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In the early 17th century, [[Wakuta]] was the chief center of ceramics production on Okinawa, with Kogachi and Chibana developing shortly afterwards. In [[1682]], however, the court ordered many of the potters in the kingdom to relocate to the Tsuboya district, which was not until then a kiln site. This, then, constituted the creation of Tsuboya as a major center of pottery production, and sparked the emergence of a distinctive Tsuboya style, as potters from across the kingdom combined their techniques and styles. [[Kumejima]], [[Miyakojima]], and [[Ishigakijima]] remained major centers of pottery production as well, however, at this time.
 
In the early 17th century, [[Wakuta]] was the chief center of ceramics production on Okinawa, with Kogachi and Chibana developing shortly afterwards. In [[1682]], however, the court ordered many of the potters in the kingdom to relocate to the Tsuboya district, which was not until then a kiln site. This, then, constituted the creation of Tsuboya as a major center of pottery production, and sparked the emergence of a distinctive Tsuboya style, as potters from across the kingdom combined their techniques and styles. [[Kumejima]], [[Miyakojima]], and [[Ishigakijima]] remained major centers of pottery production as well, however, at this time.
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Up until the [[Meiji period]], Tsuboya remained a center of production of relatively simple ''arayachi'' (荒焼, "rough wares"), or unglazed ceramics. It was only in the [[Taisho period|Taishô period]] that, seeing the great popularity of [[Arita wares]] in the mainland Japanese market and seeking to expand their market share, the Tsuboya potters began producing ''jôyachi'' (上焼, "completed wares"), that is, glazed ceramics, with elaborate designs of fish, dragons, and the like.
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Up until the [[Meiji period]], Tsuboya remained a center of production of relatively simple ''arayachi'' (荒焼, "rough wares"), or unglazed ceramics. ''Jôyachi'' (上焼, "completed wares"), or glazed ceramics, were produced elsewhere in Ryûkyû, however, since at least the early 17th century, using techniques introduced by potters from [[Satsuma han|Satsuma]] (including Korean potters abducted by Satsuma forces during the [[Korean Invasions|Imjin War]] in the 1590s). Additional styles and techniques continued to be introduced from both Satsuma and China in later eras.<<ref>Gallery labels, Shuri castle.[https://www.flickr.com/photos/toranosuke/15253765357/sizes/k/]</ref> Still, it was only in the [[Taisho period|Taishô period]] that, seeing the great popularity of [[Arita wares]] in the mainland Japanese market and seeking to expand their market share, the Tsuboya potters began producing ''jôyachi'' with the elaborate designs of fish, dragons, and the like now so strongly associated with the district (and with Ryûkyû more broadly).
    
Tsuboya led Ryukyuan pottery through the 1960s, but in the 1970s, environmental and other concerns inspired many potters to relocate from Tsuboya - in the center of the city of Naha - to other areas, including [[Yomitan]] and [[Ogimi-son|Ôgimi-son]], where they built new kilns in the traditional manner. A number of kilns are still active in Tsuboya, however, while other Tsuboya kilns are today maintained as cultural/historical sites. The [[Aragaki house]] and its associated ''agari-nu-kama'' ("eastern kiln") have been designated a National [[Important Cultural Property]], while the ''fee-nu-kama'' ("southern kiln"), the only remaining ''arayachi'' (unglazed wares) kiln in the neighborhood, has been designated an Important Cultural Property by [[Okinawa prefecture|the prefecture]]. Both feature ''[[nobori gama]]'' climbing kilns; the ''agari-nu-kama'' is roughly 23 meters long by 4 meters wide, while the ''fee-nu-kama'' is roughly 20 meters long, and eight meters wide. The latter produced chiefly jugs for water and ''[[awamori]]'', and ceramic funerary containers, and is known for the relatively intact state of its stonework construction.<ref>Plaques at Sai On Square, Makishi, Naha.[https://www.flickr.com/photos/toranosuke/9543107587/]</ref>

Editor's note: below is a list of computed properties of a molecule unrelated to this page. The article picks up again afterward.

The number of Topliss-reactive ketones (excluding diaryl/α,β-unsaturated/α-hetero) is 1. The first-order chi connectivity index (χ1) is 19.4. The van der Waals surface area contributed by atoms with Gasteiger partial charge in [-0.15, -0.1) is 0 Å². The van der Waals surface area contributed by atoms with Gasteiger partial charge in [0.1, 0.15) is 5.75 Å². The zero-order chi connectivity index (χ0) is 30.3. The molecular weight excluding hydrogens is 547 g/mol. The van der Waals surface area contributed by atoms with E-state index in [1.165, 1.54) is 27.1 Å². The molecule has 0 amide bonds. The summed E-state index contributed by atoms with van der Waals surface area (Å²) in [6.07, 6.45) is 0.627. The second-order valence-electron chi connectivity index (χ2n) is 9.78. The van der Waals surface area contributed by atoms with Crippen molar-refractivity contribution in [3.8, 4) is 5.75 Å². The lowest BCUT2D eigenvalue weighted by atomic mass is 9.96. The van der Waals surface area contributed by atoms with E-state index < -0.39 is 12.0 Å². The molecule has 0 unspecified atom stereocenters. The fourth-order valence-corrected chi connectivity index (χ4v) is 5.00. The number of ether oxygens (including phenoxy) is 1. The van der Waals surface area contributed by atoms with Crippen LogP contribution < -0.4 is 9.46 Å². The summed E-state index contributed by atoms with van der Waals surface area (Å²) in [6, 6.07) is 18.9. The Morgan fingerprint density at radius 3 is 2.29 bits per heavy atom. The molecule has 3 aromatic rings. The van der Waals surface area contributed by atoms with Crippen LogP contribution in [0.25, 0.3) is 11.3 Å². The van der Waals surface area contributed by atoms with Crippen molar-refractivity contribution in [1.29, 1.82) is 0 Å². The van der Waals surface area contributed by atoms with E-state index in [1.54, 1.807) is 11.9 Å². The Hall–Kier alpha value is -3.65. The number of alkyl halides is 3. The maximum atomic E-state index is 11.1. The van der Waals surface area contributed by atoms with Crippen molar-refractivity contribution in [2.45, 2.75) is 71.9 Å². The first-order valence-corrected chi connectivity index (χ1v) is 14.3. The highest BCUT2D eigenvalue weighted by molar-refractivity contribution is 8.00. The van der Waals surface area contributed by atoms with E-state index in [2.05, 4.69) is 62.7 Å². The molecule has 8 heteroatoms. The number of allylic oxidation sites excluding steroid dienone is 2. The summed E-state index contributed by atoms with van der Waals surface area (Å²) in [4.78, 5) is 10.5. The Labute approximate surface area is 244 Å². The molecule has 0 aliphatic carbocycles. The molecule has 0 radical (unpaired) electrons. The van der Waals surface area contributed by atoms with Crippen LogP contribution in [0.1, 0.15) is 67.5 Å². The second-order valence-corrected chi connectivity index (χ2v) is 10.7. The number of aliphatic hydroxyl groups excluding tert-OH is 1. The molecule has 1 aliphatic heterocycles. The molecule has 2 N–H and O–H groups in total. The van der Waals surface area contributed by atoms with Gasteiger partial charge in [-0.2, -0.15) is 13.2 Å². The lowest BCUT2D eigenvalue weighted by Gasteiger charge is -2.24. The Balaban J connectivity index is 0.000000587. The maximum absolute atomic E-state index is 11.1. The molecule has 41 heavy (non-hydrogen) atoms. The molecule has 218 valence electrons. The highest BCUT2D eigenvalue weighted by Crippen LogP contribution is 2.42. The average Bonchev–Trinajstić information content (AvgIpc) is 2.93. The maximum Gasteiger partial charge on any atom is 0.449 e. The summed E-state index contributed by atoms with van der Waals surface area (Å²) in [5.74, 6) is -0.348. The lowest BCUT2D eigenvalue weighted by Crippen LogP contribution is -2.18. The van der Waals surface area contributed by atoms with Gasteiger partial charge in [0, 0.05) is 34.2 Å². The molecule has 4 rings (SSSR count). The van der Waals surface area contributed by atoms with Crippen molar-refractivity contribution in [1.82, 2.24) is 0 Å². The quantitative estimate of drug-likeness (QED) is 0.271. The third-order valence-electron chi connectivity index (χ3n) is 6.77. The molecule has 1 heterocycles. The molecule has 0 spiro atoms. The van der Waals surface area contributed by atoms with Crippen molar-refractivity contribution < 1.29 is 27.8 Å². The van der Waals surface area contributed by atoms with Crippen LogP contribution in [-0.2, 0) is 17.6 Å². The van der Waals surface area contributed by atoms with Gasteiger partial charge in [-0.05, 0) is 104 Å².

Tsuboya led Ryukyuan pottery through the 1960s, but in the 1970s, environmental and other concerns inspired many potters to relocate from Tsuboya - in the center of the city of Naha - to other areas, including [[Yomitan]] and [[Ogimi-son|Ôgimi-son]], where they built new kilns in the traditional manner. A number of kilns are still active in Tsuboya, however, while other Tsuboya kilns are today maintained as cultural/historical sites. The [[Aragaki house]] and its associated ''agari-nu-kama'' ("eastern kiln") have been designated a National [[Important Cultural Property]], while the ''fee-nu-kama'' ("southern kiln"), the only remaining ''arayachi'' (unglazed wares) kiln in the neighborhood, has been designated an Important Cultural Property by [[Okinawa prefecture|the prefecture]]. Both feature ''[[nobori gama]]'' climbing kilns; the ''agari-nu-kama'' is roughly 23 meters long by 4 meters wide, while the ''fee-nu-kama'' is roughly 20 meters long, and eight meters wide. The latter produced chiefly jugs for water and ''[[awamori]]'', and ceramic funerary containers, and is known for the relatively intact state of its stonework construction.<ref>Plaques at Sai On Square, Makishi, Naha.[https://www.flickr.com/photos/toranosuke/9543107587/]</ref>
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